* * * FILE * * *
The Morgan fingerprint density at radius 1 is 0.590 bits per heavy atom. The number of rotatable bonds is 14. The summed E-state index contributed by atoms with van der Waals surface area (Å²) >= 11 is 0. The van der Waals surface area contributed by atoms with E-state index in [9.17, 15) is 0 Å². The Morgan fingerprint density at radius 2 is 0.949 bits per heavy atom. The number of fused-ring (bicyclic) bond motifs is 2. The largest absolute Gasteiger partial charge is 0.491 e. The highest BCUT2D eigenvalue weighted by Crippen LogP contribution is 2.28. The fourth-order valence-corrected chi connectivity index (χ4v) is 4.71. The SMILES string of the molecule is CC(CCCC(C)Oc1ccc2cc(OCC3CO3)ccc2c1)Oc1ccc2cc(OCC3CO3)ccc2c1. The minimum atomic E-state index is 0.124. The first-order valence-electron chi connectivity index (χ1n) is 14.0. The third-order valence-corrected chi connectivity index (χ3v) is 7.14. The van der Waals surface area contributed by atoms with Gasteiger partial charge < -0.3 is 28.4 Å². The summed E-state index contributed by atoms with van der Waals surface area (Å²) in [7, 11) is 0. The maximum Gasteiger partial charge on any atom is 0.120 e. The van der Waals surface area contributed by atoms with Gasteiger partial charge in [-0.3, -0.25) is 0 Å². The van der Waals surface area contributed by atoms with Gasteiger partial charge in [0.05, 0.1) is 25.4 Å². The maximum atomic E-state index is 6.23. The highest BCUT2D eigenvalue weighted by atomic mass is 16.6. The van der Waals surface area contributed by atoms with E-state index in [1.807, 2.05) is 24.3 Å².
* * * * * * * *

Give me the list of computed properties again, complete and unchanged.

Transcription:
The Morgan fingerprint density at radius 1 is 0.590 bits per heavy atom. The number of rotatable bonds is 14. The summed E-state index contributed by atoms with van der Waals surface area (Å²) >= 11 is 0. The van der Waals surface area contributed by atoms with E-state index in [9.17, 15) is 0 Å². The Morgan fingerprint density at radius 2 is 0.949 bits per heavy atom. The number of fused-ring (bicyclic) bond motifs is 2. The largest absolute Gasteiger partial charge is 0.491 e. The highest BCUT2D eigenvalue weighted by Crippen LogP contribution is 2.28. The fourth-order valence-corrected chi connectivity index (χ4v) is 4.71. The SMILES string of the molecule is CC(CCCC(C)Oc1ccc2cc(OCC3CO3)ccc2c1)Oc1ccc2cc(OCC3CO3)ccc2c1. The minimum atomic E-state index is 0.124. The first-order valence-electron chi connectivity index (χ1n) is 14.0. The third-order valence-corrected chi connectivity index (χ3v) is 7.14. The van der Waals surface area contributed by atoms with Gasteiger partial charge < -0.3 is 28.4 Å². The summed E-state index contributed by atoms with van der Waals surface area (Å²) in [7, 11) is 0. The maximum Gasteiger partial charge on any atom is 0.120 e. The van der Waals surface area contributed by atoms with Gasteiger partial charge in [-0.3, -0.25) is 0 Å². The van der Waals surface area contributed by atoms with Gasteiger partial charge in [0.05, 0.1) is 25.4 Å². The maximum atomic E-state index is 6.23. The highest BCUT2D eigenvalue weighted by atomic mass is 16.6. The van der Waals surface area contributed by atoms with E-state index in [1.807, 2.05) is 24.3 Å².